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My stay with a monk enlightened me, but not in the way you would expect.

When I was 27, I took 9 months off to travel the world. My travels took me to a 4 day stay with a monk in Malaysia that was definitely one of the most memorable experiences I’ve had.

As expected of a stay with a monk, I intended to meditate and try to attain enlightenment, much like everyone else would. But things took an unexpected turn of events.

The initial telephone call to establish contact with the monk promised a tranquil place high up a mountain where I can wake up to the smell of fresh air.

The first surprise came when my cab reached the location- a small knob of a hill. Confused, I asked the cab driver if he had made a wrong turn. He shook his head, “no”. At this point in time, the monk, all smiles, came forward to greet me.

He ushered me to his house where I was met with a TV blaring aloud the latest entertainment. I thought a monk was supposed to take a precept not to indulge in entertainment, but apparently not this monk. The monk always gave the same reason: “let’s relax by watching some news, we must always be well-informed.” Strangely, we always ended up watching the latest cooking show or variety programme.

Then we fasted for one whole day, or more precisely, 35 hours – I was painfully keeping count. We ended the fast with a huge breakfast of fruits and a big bowl of limewater, hoping to flush out toxins. It worked its magic, with me dashing to the toilet seven times in total, testament to its effectiveness. At the end of it all, I glanced up at the mirror to admire the glow that radiated from my skin after detoxification… or was that… just sweat?

There was also this time that we recited 8,000 times of “o- pu long sa”. I had no idea what it meant, except that it was a mantra of some sort. Only after 8,000 repetitions, he told me that I had recited it wrongly and proceeded to correct me. But the old pronunciation was etched in my subconscious mind after 8,000 times and I kept reverting back to the wrong way.

Exasperated, he looked at me and said that all the meditation seemed to have made me more stupid. He cited a study which talked about a theory of how mingling around with stupid people makes you take on some of the same poor characteristics. At this point, I egged him on by saying that I had indeed spent some time earlier working with the intellectually disabled. He nodded vigorously agreeing that it had to be the reason why I was stupid. At least he kept a distance from me for a while after that.

I told him that I was jobless to which he assumed the reason I stayed with him was for a free lunch, with free breakfast and dinner thrown in for good measure. Intending to make me work for it, I would get called in the middle of my meditation to sweep and mop the floor, mow the grass and clean up the dung of his dogs. To his credit, he did chores too, just not when it came to cleaning dung. That was for my privilege.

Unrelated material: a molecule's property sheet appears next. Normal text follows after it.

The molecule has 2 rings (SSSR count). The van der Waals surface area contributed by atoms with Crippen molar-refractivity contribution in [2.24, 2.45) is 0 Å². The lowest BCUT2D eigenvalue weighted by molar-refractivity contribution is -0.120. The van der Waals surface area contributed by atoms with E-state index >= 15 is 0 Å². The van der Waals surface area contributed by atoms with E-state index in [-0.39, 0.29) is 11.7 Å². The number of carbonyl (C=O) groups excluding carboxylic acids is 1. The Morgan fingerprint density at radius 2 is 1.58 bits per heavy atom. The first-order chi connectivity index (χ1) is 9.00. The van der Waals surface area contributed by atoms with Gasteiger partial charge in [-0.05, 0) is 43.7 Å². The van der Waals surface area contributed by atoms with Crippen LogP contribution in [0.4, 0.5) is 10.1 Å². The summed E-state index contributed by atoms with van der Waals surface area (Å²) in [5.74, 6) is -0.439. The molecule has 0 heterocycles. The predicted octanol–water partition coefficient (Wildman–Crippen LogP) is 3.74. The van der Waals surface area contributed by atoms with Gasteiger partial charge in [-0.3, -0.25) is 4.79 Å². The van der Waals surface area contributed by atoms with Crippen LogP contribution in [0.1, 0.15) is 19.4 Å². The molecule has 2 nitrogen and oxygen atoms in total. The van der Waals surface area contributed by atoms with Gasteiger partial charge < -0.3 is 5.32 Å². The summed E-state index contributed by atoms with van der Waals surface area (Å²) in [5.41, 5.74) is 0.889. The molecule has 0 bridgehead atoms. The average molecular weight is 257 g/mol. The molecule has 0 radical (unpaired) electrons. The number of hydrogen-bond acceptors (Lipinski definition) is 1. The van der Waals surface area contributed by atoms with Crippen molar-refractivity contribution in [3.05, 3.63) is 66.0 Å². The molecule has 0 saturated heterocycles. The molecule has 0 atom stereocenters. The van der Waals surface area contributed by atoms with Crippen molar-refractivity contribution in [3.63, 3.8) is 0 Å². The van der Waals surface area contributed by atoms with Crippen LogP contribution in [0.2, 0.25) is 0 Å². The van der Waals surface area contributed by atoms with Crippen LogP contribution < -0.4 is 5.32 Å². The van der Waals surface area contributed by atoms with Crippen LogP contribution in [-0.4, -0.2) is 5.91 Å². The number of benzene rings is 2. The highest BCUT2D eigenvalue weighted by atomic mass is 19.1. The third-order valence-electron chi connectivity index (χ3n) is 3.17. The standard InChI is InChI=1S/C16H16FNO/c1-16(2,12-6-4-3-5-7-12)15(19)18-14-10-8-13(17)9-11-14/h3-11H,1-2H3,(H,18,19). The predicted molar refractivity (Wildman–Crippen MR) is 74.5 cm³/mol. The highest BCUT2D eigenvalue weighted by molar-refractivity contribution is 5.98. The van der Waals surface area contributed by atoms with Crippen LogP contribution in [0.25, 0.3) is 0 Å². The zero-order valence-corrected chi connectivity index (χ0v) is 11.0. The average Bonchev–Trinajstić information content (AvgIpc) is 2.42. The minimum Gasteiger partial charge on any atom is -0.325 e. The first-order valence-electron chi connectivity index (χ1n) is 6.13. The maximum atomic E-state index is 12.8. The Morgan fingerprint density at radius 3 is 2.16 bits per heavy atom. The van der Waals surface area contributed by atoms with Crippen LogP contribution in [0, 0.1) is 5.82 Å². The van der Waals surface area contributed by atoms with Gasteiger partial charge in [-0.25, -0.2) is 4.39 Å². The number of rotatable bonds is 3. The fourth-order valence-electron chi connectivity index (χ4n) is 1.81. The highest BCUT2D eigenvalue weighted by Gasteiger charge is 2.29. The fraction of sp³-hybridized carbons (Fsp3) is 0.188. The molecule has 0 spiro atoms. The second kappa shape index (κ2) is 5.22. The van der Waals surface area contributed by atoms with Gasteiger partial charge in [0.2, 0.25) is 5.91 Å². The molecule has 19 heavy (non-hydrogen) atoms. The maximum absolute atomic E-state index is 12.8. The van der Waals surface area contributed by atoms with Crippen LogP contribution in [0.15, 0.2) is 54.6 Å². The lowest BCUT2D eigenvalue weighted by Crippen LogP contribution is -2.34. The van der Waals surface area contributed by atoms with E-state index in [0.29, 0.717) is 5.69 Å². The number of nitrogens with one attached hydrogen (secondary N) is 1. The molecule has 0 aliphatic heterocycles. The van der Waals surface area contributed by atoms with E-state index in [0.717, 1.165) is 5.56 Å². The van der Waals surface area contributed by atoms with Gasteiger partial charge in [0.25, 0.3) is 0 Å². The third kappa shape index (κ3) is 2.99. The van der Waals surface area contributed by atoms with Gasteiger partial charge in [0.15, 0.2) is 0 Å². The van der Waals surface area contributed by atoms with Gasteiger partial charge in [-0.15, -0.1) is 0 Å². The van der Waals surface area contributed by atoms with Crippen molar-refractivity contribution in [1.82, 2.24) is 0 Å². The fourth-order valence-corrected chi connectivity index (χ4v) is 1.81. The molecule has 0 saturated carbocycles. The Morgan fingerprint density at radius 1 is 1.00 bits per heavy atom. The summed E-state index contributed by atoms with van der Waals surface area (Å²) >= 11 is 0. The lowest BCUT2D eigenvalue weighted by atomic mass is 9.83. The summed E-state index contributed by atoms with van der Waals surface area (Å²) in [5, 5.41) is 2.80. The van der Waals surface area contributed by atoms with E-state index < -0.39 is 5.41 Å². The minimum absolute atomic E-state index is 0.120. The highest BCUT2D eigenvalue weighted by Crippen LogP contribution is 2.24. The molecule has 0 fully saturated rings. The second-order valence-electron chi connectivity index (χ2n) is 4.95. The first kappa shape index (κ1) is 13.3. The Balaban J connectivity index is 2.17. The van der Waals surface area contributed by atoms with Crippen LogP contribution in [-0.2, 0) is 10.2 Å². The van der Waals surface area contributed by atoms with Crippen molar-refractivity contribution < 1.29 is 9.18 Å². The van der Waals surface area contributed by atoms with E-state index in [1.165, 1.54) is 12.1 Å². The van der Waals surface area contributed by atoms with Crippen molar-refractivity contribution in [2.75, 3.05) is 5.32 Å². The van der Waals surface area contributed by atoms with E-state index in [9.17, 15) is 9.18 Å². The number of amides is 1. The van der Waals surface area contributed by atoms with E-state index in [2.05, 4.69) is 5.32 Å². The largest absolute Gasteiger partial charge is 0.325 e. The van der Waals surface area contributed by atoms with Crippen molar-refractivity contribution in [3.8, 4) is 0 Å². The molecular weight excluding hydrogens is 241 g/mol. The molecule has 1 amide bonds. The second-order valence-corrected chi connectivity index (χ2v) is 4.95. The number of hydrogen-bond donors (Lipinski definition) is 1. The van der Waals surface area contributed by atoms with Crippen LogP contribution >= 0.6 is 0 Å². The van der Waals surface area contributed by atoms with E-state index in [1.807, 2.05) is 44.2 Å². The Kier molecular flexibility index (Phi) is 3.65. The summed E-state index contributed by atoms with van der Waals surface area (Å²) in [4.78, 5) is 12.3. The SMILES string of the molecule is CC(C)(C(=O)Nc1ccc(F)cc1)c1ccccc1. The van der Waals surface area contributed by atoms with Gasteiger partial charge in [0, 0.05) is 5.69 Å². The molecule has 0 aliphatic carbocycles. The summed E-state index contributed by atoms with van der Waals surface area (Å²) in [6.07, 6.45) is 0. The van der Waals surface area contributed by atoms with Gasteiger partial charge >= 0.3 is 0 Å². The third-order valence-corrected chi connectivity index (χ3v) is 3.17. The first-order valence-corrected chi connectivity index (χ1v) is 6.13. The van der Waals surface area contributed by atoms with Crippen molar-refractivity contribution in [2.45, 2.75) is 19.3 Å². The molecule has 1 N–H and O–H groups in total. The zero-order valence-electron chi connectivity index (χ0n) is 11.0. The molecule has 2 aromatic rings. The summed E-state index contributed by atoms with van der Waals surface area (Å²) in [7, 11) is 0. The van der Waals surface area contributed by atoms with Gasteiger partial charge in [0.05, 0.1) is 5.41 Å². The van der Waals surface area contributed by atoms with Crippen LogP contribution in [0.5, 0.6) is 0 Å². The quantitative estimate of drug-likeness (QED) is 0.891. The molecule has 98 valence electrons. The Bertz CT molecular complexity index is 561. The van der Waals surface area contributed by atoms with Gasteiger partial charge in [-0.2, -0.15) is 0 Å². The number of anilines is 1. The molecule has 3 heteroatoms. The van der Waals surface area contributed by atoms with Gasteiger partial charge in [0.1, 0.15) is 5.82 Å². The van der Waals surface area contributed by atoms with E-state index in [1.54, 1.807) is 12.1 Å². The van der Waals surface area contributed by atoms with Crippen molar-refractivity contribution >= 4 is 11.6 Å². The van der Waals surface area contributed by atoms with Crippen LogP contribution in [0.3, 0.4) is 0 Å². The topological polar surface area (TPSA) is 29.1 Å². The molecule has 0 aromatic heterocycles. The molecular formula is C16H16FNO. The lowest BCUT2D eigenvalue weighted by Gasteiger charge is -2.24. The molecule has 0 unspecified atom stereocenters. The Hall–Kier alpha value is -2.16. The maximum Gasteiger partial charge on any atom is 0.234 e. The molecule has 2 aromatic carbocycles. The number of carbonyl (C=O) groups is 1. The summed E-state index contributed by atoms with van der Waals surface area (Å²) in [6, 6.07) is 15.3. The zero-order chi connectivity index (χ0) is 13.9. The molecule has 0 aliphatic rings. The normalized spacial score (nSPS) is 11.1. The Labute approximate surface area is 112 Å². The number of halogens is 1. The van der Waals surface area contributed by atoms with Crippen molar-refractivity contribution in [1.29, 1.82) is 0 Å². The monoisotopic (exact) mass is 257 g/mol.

Then, there will be pointed remarks regarding the price of the food he gave me or the cost of how much insect repellent I was applying. On the last day, I finally handed him a red packet (a Chinese version of payment in the form of putting money into a red packet), which I intended to give him from the very start. Receiving it with a look of incredulity, he stammered: “But… aren’t you jobless?”

That was when his attitude changed drastically.

We were supposed to work later that day, but he brushed it off and said it was fine if I didn’t have enough time to finish it as there will always be someone else who could do the job later. When mosquitos starting biting us,  he generously offered me insect repellent and insisted that I use it. He even cooked my dinner before I left for Singapore. I had planned to stay for 6 days but made up an excuse to leave after 4 days after assessing the situation on the first day.

That’s me being enlightened without the monk… yeah right… who am I kidding?

What has this experience taught me? It became clear to me that who you really are inside, not the role you take on, is more important. Your stature or position does not determine who you are and what you know. You don’t have to be a monk, priest or a holy man to understand the sacred. Neither does changing your robe or position fundamentally change who you really are.

For the first time in my life, I gave up the idea that I had to be a monk or anyone else except for who I already am right now. I may not be enlightened yet, but well, I am sure it would come…

 

P.S. I don’t mean to imply that all monks are the way I described. In fact, I have a profound respect for people who decide to follow the spiritual path, whatever form it may take. This is just an experience which I found funny and ultimately shows the humanity in all of us – monks and laymen alike.

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